Stem cell treatment can help damaged hearts regenerate tissue. By Michael Lim

AGE does not spare one from the ravages of heart damage. Whether it be the young woman in her 30s whose heart was severely damaged by a virus infection and was so badly incapacitated that without a heart transplant, she would perish in less than a year. Or the gentleman in his 60s whose heart attack so severely impaired his heart function that he was asked to consider a heart transplant.

Young or old, severe heart pump deterioration can occur in both groups. Despite advances in medicine, the prognosis of patients who have been hospitalised for heart pump failure have continued to be poor, with a five-year mortality that is close to 50 per cent.

While an artificial heart can sustain a heart for years, the cost can be prohibitive as it runs into hundreds of thousands of dollars, not to mention the physical limitations associated with carrying a large battery pack. Worldwide, donor hearts for heart transplantation are a scarce resource. Furthermore, heart transplants have a limited span and it is not infrequent for the patient to require a subsequent repeat heart transplant.

Magic bullet

For decades, many physicians have embarked on the search for the magic bullet to regenerate damaged heart muscle. From time immemorial, physicians have been taught in medical schools to believe that once the heart muscle is damaged, it cannot regenerate.

This “truth” which has been taught to medical students through the decades came under challenge in 2001 when a group of researchers led by Beltrami published a study in the New England Journal of Medicine to demonstrate that after a heart attack, heart muscle cells could regenerate.

Stem cells, early cells which have the ability to grow into different types of mature cells, have become the buzzword and many see this as a “magic bullet”.

In the last decade, many researchers have been looking for the magic bullet and have used a range of stem cells from different sources. Early researchers have tried using early bone marrow cells to regenerate damaged hearts.

In 2003, an important ground-breaking study by Beltrami’s group were able to isolate from the hearts of rats, a population of heart stem cells that were self-renewing and had the ability to grow into heart muscle cells, blood vessel muscle cells and cells that line the lumen of blood vessels. These heart stem cells were identified by the presence of a special marker, tyrosine kinase c-kit (c-kit positive).

It meant that adult mammalian hearts had a reservoir of early cells which had the ability to multiply and grow into different types of cells which are essential for regeneration of damaged heart tissue.

It took several years before these animal data could be translated into human studies. The first clinical study in humans, SCIPIO, was published by Bolli in Lancet in 2011 where heart stem cells were used for the treatment of heart muscle damaged by previous heart attacks. During open heart bypass surgery, tissue from the right upper heart chamber was removed by the surgeons and heart stem cells were isolated and grown from the removed tissue.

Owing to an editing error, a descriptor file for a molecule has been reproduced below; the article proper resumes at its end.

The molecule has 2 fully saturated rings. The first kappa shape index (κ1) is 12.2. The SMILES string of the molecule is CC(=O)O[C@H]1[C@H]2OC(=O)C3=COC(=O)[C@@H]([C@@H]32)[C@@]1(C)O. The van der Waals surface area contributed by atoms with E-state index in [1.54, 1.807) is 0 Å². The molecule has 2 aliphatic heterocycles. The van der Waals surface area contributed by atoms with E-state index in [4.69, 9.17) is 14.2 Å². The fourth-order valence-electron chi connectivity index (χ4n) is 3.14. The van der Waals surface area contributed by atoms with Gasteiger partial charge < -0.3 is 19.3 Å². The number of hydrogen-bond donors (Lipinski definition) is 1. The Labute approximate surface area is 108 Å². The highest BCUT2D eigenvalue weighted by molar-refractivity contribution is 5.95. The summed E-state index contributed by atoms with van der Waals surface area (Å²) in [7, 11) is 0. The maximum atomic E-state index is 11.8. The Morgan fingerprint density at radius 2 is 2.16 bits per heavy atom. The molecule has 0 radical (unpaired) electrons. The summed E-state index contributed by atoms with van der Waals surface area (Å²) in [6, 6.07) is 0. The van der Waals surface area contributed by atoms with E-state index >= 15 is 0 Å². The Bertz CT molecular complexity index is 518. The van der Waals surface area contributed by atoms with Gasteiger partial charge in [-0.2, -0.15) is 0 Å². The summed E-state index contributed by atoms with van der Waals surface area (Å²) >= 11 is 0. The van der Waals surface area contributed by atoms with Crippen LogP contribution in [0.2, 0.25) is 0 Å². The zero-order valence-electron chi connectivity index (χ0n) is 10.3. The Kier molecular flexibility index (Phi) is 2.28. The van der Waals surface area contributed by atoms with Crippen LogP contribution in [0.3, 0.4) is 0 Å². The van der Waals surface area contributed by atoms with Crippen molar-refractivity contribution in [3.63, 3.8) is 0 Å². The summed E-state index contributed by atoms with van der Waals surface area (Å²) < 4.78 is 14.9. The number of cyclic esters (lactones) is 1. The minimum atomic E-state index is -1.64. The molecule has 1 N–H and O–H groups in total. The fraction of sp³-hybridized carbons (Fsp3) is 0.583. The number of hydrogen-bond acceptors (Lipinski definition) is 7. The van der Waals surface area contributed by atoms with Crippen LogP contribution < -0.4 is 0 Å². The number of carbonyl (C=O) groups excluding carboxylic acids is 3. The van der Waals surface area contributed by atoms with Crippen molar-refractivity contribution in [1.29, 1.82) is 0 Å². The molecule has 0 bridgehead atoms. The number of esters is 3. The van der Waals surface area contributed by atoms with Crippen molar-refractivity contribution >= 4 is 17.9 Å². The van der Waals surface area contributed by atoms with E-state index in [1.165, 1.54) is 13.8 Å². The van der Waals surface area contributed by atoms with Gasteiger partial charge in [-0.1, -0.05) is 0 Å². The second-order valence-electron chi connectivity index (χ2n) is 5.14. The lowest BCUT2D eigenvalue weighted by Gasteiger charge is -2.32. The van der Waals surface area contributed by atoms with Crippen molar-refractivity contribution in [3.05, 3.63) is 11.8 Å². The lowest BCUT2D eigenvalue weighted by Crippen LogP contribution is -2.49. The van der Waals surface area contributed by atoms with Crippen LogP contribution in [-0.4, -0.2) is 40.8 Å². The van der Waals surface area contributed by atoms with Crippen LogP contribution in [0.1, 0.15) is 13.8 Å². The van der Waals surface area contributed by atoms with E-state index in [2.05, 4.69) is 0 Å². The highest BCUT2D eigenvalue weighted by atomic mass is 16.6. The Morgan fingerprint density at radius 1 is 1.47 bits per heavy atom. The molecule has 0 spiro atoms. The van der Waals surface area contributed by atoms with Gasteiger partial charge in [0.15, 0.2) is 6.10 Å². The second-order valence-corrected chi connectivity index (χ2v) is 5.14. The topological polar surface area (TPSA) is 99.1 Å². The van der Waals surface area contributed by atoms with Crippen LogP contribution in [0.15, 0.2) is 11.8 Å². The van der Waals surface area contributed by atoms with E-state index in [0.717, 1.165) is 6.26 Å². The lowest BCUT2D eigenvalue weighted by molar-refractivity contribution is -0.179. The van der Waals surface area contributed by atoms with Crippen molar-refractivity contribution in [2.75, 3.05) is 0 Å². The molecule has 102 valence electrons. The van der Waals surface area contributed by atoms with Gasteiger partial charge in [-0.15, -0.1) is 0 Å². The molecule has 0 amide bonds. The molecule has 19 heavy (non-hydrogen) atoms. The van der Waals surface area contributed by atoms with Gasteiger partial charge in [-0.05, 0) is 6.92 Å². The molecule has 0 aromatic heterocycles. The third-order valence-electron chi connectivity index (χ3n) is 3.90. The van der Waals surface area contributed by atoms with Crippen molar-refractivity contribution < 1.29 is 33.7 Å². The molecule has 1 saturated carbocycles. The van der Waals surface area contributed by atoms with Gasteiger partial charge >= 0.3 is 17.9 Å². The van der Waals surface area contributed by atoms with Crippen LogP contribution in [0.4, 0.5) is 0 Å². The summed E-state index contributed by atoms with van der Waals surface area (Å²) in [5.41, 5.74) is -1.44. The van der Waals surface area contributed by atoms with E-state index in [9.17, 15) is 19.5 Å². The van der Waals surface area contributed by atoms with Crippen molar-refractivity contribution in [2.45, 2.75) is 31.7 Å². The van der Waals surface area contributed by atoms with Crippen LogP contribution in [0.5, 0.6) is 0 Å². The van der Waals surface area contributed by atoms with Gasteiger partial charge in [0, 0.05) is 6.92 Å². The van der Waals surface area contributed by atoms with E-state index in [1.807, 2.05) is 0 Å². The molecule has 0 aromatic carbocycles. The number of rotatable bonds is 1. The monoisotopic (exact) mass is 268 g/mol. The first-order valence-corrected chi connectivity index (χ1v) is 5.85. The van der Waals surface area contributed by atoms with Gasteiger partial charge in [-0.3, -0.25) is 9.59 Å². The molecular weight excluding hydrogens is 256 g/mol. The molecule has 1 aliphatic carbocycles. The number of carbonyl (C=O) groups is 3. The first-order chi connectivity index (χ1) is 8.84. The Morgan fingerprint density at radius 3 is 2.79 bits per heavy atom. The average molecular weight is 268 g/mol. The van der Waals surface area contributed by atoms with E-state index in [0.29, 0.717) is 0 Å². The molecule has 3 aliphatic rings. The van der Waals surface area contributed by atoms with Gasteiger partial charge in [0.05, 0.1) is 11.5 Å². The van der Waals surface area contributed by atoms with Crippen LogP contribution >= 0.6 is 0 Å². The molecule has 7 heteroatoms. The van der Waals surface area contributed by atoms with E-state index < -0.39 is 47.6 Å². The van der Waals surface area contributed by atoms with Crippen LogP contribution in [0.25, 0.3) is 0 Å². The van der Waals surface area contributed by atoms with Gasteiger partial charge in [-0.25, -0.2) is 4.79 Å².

Few months later, the cultivated heart stem cells were infused through the heart arteries or grafts supplying the scarred heart muscle. Those receiving stem cell infusion showed improvement in heart pump function, functional capacity and quality of life.

The next important step was to understand how the heart muscle regenerated and what happens to scar tissue. Last month, Bolli’s group published an important paper in the Circulation journal, which helped us to understand the mechanism for regeneration of damaged heart muscle and scarring, following the injection of stem cells.

Using pigs, they induced a heart attack by occluding a heart artery and waited three months for scar tissue to form before infusing c-kit positive heart stem cells into the vessel supplying the scarred heart tissue. Microscopic examination of the pigs’ hearts subsequently showed that there were new cells that were forming new heart muscle and blood vessels in the scarred area.

What was also observed was that there was also less scar tissue in the heart treated with stem cells compared to those that were not treated with stem cells.

This study confirmed the mechanism by which injected heart stem cells can regenerate scarred heart muscle and sets the stage for further studies to use heart stem cells to repair damaged heart cells in humans.


The mention of stem cells excites both doctors and patients alike. However, the generic term of “stem cells” encompasses a wide variety of cells from different sources which may or may not have useful clinical application or efficacy.

As the long and arduous route taken by the researchers have shown, many potential lines of heart stem cells for regeneration of damaged heart muscle have fallen into disuse or remained in the realm of research, and the years of laborious research have finally led to the identification of the c-kit positive heart stem cell which is the most promising of all the heart stem cell lines.

These research findings have significant implications for those who have damaged heart muscles as a result of blocked heart arteries, virus infection or chemotherapy-induced damage.

By harvesting c-kit positive heart stem cells from one’s own body, it may be theoretically possible to regenerate one’s own damaged heart muscle.

For those whose lives are caged in by the limitations of their impaired heart function, these findings bring new hope that in the not-too-distant future, regenerating one’s own damaged heart from self-harvested stem cells is a routine reality.